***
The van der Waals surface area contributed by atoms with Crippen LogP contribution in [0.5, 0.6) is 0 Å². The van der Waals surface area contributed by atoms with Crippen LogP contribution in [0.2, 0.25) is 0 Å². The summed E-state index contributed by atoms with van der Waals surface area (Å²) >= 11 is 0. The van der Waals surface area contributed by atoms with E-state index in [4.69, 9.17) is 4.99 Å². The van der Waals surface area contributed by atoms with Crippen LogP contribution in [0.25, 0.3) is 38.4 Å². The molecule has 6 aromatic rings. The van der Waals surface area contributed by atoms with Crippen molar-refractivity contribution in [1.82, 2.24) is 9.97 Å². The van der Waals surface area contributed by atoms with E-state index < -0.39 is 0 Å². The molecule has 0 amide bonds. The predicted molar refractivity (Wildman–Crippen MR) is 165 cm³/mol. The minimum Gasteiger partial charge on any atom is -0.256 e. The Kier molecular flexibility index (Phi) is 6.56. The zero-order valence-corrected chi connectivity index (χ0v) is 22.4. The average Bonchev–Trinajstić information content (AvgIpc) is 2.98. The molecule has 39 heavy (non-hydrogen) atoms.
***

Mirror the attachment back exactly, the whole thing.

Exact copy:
The van der Waals surface area contributed by atoms with Crippen LogP contribution in [0.5, 0.6) is 0 Å². The van der Waals surface area contributed by atoms with Crippen LogP contribution in [0.2, 0.25) is 0 Å². The summed E-state index contributed by atoms with van der Waals surface area (Å²) >= 11 is 0. The van der Waals surface area contributed by atoms with E-state index in [4.69, 9.17) is 4.99 Å². The van der Waals surface area contributed by atoms with Crippen LogP contribution in [0.25, 0.3) is 38.4 Å². The molecule has 6 aromatic rings. The van der Waals surface area contributed by atoms with Crippen molar-refractivity contribution in [1.82, 2.24) is 9.97 Å². The van der Waals surface area contributed by atoms with E-state index < -0.39 is 0 Å². The molecule has 0 amide bonds. The predicted molar refractivity (Wildman–Crippen MR) is 165 cm³/mol. The minimum Gasteiger partial charge on any atom is -0.256 e. The Kier molecular flexibility index (Phi) is 6.56. The zero-order valence-corrected chi connectivity index (χ0v) is 22.4. The average Bonchev–Trinajstić information content (AvgIpc) is 2.98. The molecule has 39 heavy (non-hydrogen) atoms.